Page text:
Factors and Multiples game for an adult and child. How can you make sure you win this game?

Can you predict when you'll be clapping and when you'll be clicking if you start this rhythm? How about when a friend begins a new rhythm at the same time?

Can you each work out the number on your card? What do you notice? How could you sort the cards?

Using your knowledge of the properties of numbers, can you fill all the squares on the board?

The triangle ABC is equilateral. The arc AB has centre C, the arc BC has centre A and the arc CA has centre B. Explain how and why this shape can roll along between two parallel tracks.

Here is a solitaire type environment for you to experiment with. Which targets can you reach?

Using different numbers of sticks, how many different triangles are you able to make? Can you make any rules about the numbers of sticks that make the most triangles?

Take 5 cubes of one colour and 2 of another colour. How many different ways can you join them if the 5 must touch the table and the 2 must not touch the table?

In this article for teachers, Bernard uses some problems to suggest that once a numerical pattern has been spotted from a practical starting point, going back to the practical can help explain. . . .

How can you make an angle of 60 degrees by folding a sheet of paper twice?

What is the greatest number of counters you can place on the grid below without four of them lying at the corners of a square?

NRICH December 2006 advent calendar - a new tangram for each day in the run-up to Christmas.

Investigate the smallest number of moves it takes to turn these mats upside-down if you can only turn exactly three at a time.

The ancient Egyptians were said to make right-angled triangles using a rope with twelve equal sections divided by knots. What other triangles could you make if you had a rope like this?

Our 2008 Advent Calendar has a 'Making Maths' activity for every day in the run-up to Christmas.

Take a rectangle of paper and fold it in half, and half again, to make four smaller rectangles. How many different ways can you fold it up?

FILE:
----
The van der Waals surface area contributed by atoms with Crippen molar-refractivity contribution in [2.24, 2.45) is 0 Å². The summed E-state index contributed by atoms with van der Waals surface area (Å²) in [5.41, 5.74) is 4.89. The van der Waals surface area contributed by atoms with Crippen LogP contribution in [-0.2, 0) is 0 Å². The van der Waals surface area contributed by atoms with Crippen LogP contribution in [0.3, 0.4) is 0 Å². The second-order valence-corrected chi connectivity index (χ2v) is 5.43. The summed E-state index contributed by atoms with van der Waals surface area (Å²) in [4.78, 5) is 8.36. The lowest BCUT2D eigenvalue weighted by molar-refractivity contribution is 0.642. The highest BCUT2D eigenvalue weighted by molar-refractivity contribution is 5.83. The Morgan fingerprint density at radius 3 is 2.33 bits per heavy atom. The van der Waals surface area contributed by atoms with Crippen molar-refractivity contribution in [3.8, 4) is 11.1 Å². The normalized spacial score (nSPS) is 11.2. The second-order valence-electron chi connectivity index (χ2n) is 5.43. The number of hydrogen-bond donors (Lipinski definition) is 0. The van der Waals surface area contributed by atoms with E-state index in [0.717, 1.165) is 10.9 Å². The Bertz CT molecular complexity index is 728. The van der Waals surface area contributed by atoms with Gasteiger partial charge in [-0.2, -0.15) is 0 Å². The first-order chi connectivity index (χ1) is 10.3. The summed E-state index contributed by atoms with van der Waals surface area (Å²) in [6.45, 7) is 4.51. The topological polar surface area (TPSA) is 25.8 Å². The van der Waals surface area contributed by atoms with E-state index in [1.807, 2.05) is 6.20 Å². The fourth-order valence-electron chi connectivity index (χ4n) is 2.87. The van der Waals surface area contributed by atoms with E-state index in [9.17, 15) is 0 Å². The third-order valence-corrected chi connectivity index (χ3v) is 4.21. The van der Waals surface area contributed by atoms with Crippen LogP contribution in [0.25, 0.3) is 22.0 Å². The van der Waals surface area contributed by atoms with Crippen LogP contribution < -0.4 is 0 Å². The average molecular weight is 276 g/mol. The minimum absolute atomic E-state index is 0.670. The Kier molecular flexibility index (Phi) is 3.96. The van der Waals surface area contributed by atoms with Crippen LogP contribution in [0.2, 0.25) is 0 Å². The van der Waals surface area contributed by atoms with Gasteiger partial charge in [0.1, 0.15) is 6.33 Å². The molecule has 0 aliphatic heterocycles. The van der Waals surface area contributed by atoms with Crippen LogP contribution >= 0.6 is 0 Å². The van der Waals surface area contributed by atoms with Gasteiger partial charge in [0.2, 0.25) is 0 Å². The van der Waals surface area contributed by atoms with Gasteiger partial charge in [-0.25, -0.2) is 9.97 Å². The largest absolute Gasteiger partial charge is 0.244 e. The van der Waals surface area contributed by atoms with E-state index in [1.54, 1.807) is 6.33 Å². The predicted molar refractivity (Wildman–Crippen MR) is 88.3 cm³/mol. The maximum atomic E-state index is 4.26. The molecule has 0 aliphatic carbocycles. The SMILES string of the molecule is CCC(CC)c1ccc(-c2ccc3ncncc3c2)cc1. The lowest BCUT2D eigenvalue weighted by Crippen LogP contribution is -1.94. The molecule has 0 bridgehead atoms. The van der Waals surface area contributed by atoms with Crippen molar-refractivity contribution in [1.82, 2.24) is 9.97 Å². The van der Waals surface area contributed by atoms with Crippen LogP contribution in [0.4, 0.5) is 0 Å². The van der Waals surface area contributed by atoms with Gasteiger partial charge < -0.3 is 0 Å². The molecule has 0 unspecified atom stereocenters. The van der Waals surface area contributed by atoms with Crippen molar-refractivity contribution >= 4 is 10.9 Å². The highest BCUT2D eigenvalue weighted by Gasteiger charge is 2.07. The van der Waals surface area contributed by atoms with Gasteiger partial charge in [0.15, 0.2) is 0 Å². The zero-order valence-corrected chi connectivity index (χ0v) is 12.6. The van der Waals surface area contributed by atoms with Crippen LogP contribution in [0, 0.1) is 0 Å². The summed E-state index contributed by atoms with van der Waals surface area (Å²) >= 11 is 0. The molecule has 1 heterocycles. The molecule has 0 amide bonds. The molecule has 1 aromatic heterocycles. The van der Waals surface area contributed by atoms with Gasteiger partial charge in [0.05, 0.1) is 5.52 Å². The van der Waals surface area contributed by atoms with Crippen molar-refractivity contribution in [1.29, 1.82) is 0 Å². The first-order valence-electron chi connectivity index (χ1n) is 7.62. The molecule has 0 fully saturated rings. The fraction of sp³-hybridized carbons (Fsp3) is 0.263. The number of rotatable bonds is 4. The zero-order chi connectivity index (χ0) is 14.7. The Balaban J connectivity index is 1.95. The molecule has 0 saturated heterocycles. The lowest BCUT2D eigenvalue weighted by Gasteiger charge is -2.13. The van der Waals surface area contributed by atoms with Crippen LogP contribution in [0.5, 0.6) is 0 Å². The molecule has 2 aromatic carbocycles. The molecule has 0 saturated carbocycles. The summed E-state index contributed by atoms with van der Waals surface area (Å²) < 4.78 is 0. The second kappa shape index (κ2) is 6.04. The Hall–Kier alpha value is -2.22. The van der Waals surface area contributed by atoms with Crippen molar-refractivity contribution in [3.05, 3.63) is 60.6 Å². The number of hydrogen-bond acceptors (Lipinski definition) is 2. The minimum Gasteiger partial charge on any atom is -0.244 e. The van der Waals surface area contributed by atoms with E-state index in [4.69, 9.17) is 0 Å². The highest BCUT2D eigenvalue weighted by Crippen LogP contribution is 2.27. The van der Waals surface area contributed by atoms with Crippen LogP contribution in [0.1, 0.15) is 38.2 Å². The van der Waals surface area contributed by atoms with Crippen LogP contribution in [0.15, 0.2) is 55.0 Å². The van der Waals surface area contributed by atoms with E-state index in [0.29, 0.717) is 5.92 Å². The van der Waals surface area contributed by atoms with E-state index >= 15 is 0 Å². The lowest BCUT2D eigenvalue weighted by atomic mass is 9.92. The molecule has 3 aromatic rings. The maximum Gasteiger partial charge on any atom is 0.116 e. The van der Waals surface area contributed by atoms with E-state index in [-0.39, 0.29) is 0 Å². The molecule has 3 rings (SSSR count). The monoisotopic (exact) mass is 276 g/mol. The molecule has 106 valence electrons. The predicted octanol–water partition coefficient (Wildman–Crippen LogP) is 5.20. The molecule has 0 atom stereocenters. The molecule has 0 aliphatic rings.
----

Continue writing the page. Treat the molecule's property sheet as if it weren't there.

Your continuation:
How many models can you find which obey these rules?

In how many ways can you fit two of these yellow triangles together? Can you predict the number of ways two blue triangles can be fitted together?

How can you put five cereal packets together to make different shapes if you must put them face-to-face?

These practical challenges are all about making a 'tray' and covering it with paper.

Use the interactivity to listen to the bells ringing a pattern. Now it's your turn! Play one of the bells yourself. How do you know when it is your turn to ring?

An activity making various patterns with 2 x 1 rectangular tiles.

These are pictures of the sea defences at New Brighton. Can you work out what a basic shape might be in both images of the sea wall and work out a way they might fit together?

Let's say you can only use two different lengths - 2 units and 4 units. Using just these 2 lengths as the edges how many different cuboids can you make?

How can you arrange the 5 cubes so that you need the smallest number of Brush Loads of paint to cover them? Try with other numbers of cubes as well.

A game in which players take it in turns to choose a number. Can you block your opponent?

Use the interactivity to play two of the bells in a pattern. How do you know when it is your turn to ring, and how do you know which bell to ring?

Delight your friends with this cunning trick! Can you explain how it works?

What is the smallest cuboid that you can put in this box so that you cannot fit another that's the same into it?

Can you make the birds from the egg tangram?

Use the lines on this figure to show how the square can be divided into 2 halves, 3 thirds, 6 sixths and 9 ninths.

Imagine you have an unlimited number of four types of triangle. How many different tetrahedra can you make?

Reasoning about the number of matches needed to build squares that share their sides.

Arrange your fences to make the largest rectangular space you can. Try with four fences, then five, then six etc.

Here's a simple way to make a Tangram without any measuring or ruling lines.

Ideas for practical ways of representing data such as Venn and Carroll diagrams.

Are all the possible combinations of two shapes included in this set of 27 cards? How do you know?

Can you make the most extraordinary, the most amazing, the most unusual patterns/designs from these triangles which are made in a special way?

Where can you put the mirror across the square so that you can still "see" the whole square? How many different positions are possible?

Can you fit the tangram pieces into the outline of Granma T?

We went to the cinema and decided to buy some bags of popcorn so we asked about the prices. Investigate how much popcorn each bag holds so find out which we might have bought.

Can you fit the tangram pieces into the outline of Wai Ping, Wah Ming and Chi Wing?

Can you recreate this Indian screen pattern? Can you make up similar patterns of your own?

Can you fit the tangram pieces into the outline of this junk?

What happens to the area of a square if you double the length of the sides? Try the same thing with rectangles, diamonds and other shapes. How do the four smaller ones fit into the larger one?

Take a counter and surround it by a ring of other counters that MUST touch two others. How many are needed?

Watch the video to see how to fold a square of paper to create a flower. What fraction of the piece of paper is the small triangle?